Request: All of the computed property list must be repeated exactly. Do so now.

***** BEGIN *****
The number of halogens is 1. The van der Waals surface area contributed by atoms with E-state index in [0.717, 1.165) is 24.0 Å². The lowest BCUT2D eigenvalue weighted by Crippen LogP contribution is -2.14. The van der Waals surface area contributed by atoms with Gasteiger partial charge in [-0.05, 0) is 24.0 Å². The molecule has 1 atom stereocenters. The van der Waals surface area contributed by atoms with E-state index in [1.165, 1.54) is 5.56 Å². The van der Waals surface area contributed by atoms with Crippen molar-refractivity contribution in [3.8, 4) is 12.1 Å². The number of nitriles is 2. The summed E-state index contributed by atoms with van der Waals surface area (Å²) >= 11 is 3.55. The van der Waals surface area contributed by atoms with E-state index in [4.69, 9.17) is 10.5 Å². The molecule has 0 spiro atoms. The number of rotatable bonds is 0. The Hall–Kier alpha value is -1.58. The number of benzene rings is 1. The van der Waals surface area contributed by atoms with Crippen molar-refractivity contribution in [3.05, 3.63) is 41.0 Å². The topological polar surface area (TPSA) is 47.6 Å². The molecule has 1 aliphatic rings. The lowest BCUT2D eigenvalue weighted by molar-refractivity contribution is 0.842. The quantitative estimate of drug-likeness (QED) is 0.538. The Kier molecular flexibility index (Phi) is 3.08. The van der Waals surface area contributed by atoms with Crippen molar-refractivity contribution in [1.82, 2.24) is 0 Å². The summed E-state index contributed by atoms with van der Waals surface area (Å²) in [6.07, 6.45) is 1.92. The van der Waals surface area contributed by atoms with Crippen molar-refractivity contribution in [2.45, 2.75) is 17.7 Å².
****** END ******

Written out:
The number of halogens is 1. The van der Waals surface area contributed by atoms with E-state index in [0.717, 1.165) is 24.0 Å². The lowest BCUT2D eigenvalue weighted by Crippen LogP contribution is -2.14. The van der Waals surface area contributed by atoms with Gasteiger partial charge in [-0.05, 0) is 24.0 Å². The molecule has 1 atom stereocenters. The van der Waals surface area contributed by atoms with E-state index in [1.165, 1.54) is 5.56 Å². The van der Waals surface area contributed by atoms with Crippen molar-refractivity contribution in [3.8, 4) is 12.1 Å². The number of nitriles is 2. The summed E-state index contributed by atoms with van der Waals surface area (Å²) >= 11 is 3.55. The van der Waals surface area contributed by atoms with E-state index in [4.69, 9.17) is 10.5 Å². The molecule has 0 spiro atoms. The number of rotatable bonds is 0. The Hall–Kier alpha value is -1.58. The number of benzene rings is 1. The van der Waals surface area contributed by atoms with Crippen molar-refractivity contribution in [3.05, 3.63) is 41.0 Å². The topological polar surface area (TPSA) is 47.6 Å². The molecule has 1 aliphatic rings. The lowest BCUT2D eigenvalue weighted by molar-refractivity contribution is 0.842. The quantitative estimate of drug-likeness (QED) is 0.538. The Kier molecular flexibility index (Phi) is 3.08. The van der Waals surface area contributed by atoms with Crippen molar-refractivity contribution in [1.82, 2.24) is 0 Å². The summed E-state index contributed by atoms with van der Waals surface area (Å²) in [6.07, 6.45) is 1.92. The van der Waals surface area contributed by atoms with Crippen molar-refractivity contribution in [2.45, 2.75) is 17.7 Å².